by Thomas W. Finley

Chapter Three


The rich young ruler was advised by Jesus to sell all that he possessed, distribute it to the poor and to "come, follow Me" (Lk. 18:22). Upon hearing of this heightened requirement to inherit eternal life, the Bible records that the ruler became very sad and went away. He had been so eager to gain eternal life that initially he had run up to the Savior. Now, his countenance had fallen and he went away sorrowful, full of dejection and discouragement.

He was discouraged because he saw the high price required for obtaining eternal life, and he realized he was unwilling and unable to pay such a price. This matter was particularly discouraging to him because in the past he had always been diligent to keep the known requirements of God, even from his youth. Because of his successful "track record", he had eagerly inquired of Jesus, "Good teacher, what shall I do to inherit eternal life?" (Mk. 10:17). He was ready, as he always had been, to do whatever was required. We can understand, therefore, what a great effect Jesus’ answer had on him, for Jesus now presented him with a demand that for the first time in his life the young ruler was totally unable to carry out.

Perhaps you too, dear brother or sister, sometimes feel discouraged when you realize the high standards set forth in Scripture for our Christian living. Also, perhaps after reading the previous chapter, you may now be feeling anxious concerning the suggested demands outlined for entry into Christ’s coming millennial Kingdom. Take heart. Do not "go away sorrowful". There are lessons here with the rich young ruler which should greatly relieve and encourage us.

Jesus truly loved the rich young ruler (Mk. 10:21) and He truly loves you and me. It was at the very time that Jesus "felt a love for him" that He laid before the young ruler the impossible demand (Mk. 10:21). Christ did it for the purpose of trying to help him to recognize something very basic, namely, that "No one is good except God alone" (Mk. 10:18). The young ruler had come to Jesus with confidence in his goodness. "What good thing shall I do that I may obtain eternal life?" (Matt. 19:16) Jesus immediately tried to help him come to some realizations. By advising the ruler that "there is only One who is good" (Matt. 19:17), He exposed the young man’s faulty self-righteousness and pointed him toward God as the only good One.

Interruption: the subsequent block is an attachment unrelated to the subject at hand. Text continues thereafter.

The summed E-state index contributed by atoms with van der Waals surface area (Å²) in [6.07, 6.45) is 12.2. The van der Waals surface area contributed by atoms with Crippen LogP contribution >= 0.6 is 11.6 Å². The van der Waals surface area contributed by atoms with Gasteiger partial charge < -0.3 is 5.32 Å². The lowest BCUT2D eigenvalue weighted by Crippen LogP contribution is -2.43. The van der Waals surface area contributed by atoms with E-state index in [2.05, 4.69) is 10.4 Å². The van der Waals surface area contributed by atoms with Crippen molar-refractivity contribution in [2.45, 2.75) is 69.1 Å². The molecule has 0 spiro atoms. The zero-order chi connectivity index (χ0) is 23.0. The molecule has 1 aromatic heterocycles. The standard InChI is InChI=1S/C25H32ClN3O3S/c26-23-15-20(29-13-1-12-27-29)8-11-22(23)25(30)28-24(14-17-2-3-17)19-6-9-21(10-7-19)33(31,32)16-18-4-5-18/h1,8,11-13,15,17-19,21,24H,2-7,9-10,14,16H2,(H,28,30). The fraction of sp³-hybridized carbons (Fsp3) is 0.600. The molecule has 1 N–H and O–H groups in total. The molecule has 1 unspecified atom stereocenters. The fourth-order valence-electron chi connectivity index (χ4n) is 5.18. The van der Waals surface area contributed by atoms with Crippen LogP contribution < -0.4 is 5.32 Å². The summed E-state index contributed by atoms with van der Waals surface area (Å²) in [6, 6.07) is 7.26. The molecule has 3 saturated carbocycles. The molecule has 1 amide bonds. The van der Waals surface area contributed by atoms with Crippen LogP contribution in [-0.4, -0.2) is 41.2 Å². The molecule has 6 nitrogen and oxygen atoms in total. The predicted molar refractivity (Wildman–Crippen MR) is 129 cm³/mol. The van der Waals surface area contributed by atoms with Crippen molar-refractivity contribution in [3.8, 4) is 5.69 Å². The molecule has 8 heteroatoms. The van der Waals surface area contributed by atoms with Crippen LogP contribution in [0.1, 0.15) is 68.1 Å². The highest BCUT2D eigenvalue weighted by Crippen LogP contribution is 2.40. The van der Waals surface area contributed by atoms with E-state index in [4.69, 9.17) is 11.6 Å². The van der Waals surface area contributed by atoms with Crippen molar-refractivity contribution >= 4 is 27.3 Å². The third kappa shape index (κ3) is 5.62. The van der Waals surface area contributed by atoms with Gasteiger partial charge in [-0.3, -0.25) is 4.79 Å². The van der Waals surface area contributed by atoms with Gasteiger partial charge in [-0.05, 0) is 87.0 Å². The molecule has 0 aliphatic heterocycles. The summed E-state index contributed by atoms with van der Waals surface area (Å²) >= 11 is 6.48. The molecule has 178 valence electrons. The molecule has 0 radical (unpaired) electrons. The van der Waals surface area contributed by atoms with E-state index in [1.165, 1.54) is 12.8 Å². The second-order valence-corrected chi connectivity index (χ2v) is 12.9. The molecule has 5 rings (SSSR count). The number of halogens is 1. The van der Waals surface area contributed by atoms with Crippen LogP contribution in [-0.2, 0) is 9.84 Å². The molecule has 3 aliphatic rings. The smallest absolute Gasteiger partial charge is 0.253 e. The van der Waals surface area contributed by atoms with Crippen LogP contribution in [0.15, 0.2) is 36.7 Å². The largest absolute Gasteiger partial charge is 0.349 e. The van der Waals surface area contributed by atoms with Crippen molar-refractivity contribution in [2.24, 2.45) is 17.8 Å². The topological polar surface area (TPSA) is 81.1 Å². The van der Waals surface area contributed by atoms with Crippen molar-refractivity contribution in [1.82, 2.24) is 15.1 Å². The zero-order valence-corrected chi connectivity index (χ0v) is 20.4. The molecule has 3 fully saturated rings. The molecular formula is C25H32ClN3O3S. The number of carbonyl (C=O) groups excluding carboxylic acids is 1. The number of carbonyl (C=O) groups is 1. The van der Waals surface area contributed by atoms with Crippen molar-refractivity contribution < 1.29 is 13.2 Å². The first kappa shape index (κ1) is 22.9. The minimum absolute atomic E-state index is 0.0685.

When the ruler addressed the Lord as "Good Teacher", Jesus replied, "Why do you call Me good? No one is good except God alone" (Mk. 10:18). Regardless of the deserved respect the ruler had for Jesus, the Lord was trying to reshape the man’s thoughts to see that no natural man is good. This truth was clearly stated even in the Old Testament: "There is no one who does good" (Ps. 14:3).

At the same time, the Lord Jesus was trying to cause the ruler to conclude (which he may have later) that if this man Jesus was good, then He was unlike the rest of mankind. If He was good, which His living and deeds proved (Jn. 8:46; 18:38; Acts 10:38), then He should be acknowledged as God. Indeed, He should be acknowledged as the prophesied Immanuel, "God with us" (Is. 7:14; Matt. 1:23).

In conclusion, Christ’s loving and careful dealing with the young man was designed to make the man admit his lack of goodness and to cause him to recognize that Jesus, as the true Good One, was indeed God manifest in the flesh (1 Tim. 3:16). I believe we can have much hope that Christ’s words to him, along with His probable loving intercession for him to the Father, later bore fruit in the ruler’s conversion and discipleship.

These thoughts should bring us to some critical and fundamental conclusions concerning the Christian life. The Christian life begins with the confession that we are not good. In the parable of the Pharisee and the tax-gatherer (Lk. 18:9-14), Jesus pointed out that the tax-gatherer was justified because he came to God admitting his sinfulness: "God be merciful to me, the sinner" (v. 13). In contrast, the Pharisee approached God on the basis of his "track record" of good works.

In other words, we begin our Christian life by abandoning any hope in who we are and what we have done and, instead, placing our trust in who the Lord Jesus is (God come in the flesh) and what He has done (accomplished our redemption through His death on the cross--Rom. 3:22-25). On such a principle of faith in Christ, God can justify us, declaring us righteous (Rom. 3:26; 4:5).

After beginning the Christian life by faith in Christ, we should continue our walk by faith. Our trust is not in ourselves, nor should the righteous life that God expects be one worked out by our effort. The principle of the law involves what we can do to meet the demands of God. The principle of faith involves what Christ in us, as our new life, can do to meet the demands of God (Gal. 2:15-5:14). [1]